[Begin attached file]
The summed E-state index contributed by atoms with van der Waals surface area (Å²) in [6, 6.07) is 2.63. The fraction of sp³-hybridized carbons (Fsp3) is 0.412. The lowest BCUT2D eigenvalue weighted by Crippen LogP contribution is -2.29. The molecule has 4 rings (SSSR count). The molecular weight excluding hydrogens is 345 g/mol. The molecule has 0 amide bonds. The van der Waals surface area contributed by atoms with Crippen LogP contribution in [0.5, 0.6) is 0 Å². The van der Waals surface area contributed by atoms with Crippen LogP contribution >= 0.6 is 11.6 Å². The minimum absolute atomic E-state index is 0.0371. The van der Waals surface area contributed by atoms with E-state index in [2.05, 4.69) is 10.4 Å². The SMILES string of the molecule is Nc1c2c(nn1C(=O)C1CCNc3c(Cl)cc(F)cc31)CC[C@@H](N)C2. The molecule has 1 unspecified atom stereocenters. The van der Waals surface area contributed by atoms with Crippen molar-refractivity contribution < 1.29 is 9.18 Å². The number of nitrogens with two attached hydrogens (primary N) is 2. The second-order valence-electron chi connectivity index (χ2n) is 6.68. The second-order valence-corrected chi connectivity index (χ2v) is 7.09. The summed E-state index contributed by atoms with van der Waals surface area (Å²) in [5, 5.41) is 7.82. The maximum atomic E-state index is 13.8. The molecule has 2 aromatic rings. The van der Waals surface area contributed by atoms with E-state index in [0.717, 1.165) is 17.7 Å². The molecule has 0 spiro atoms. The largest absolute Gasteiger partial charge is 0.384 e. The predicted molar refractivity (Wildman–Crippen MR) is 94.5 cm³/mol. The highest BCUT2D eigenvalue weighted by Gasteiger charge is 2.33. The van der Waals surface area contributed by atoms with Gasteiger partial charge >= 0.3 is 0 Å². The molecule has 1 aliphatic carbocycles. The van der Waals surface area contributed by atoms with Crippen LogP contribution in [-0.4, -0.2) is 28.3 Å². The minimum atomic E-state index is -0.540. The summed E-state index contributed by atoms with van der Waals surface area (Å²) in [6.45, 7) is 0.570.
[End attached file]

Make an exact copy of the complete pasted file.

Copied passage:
The summed E-state index contributed by atoms with van der Waals surface area (Å²) in [6, 6.07) is 2.63. The fraction of sp³-hybridized carbons (Fsp3) is 0.412. The lowest BCUT2D eigenvalue weighted by Crippen LogP contribution is -2.29. The molecule has 4 rings (SSSR count). The molecular weight excluding hydrogens is 345 g/mol. The molecule has 0 amide bonds. The van der Waals surface area contributed by atoms with Crippen LogP contribution in [0.5, 0.6) is 0 Å². The van der Waals surface area contributed by atoms with Crippen LogP contribution >= 0.6 is 11.6 Å². The minimum absolute atomic E-state index is 0.0371. The van der Waals surface area contributed by atoms with E-state index in [2.05, 4.69) is 10.4 Å². The SMILES string of the molecule is Nc1c2c(nn1C(=O)C1CCNc3c(Cl)cc(F)cc31)CC[C@@H](N)C2. The molecule has 1 unspecified atom stereocenters. The van der Waals surface area contributed by atoms with Crippen molar-refractivity contribution < 1.29 is 9.18 Å². The number of nitrogens with two attached hydrogens (primary N) is 2. The second-order valence-electron chi connectivity index (χ2n) is 6.68. The second-order valence-corrected chi connectivity index (χ2v) is 7.09. The summed E-state index contributed by atoms with van der Waals surface area (Å²) in [5, 5.41) is 7.82. The maximum atomic E-state index is 13.8. The molecule has 2 aromatic rings. The van der Waals surface area contributed by atoms with E-state index in [0.717, 1.165) is 17.7 Å². The molecule has 0 spiro atoms. The largest absolute Gasteiger partial charge is 0.384 e. The predicted molar refractivity (Wildman–Crippen MR) is 94.5 cm³/mol. The highest BCUT2D eigenvalue weighted by Gasteiger charge is 2.33. The van der Waals surface area contributed by atoms with Gasteiger partial charge >= 0.3 is 0 Å². The molecule has 1 aliphatic carbocycles. The van der Waals surface area contributed by atoms with Crippen LogP contribution in [-0.4, -0.2) is 28.3 Å². The minimum atomic E-state index is -0.540. The summed E-state index contributed by atoms with van der Waals surface area (Å²) in [6.45, 7) is 0.570.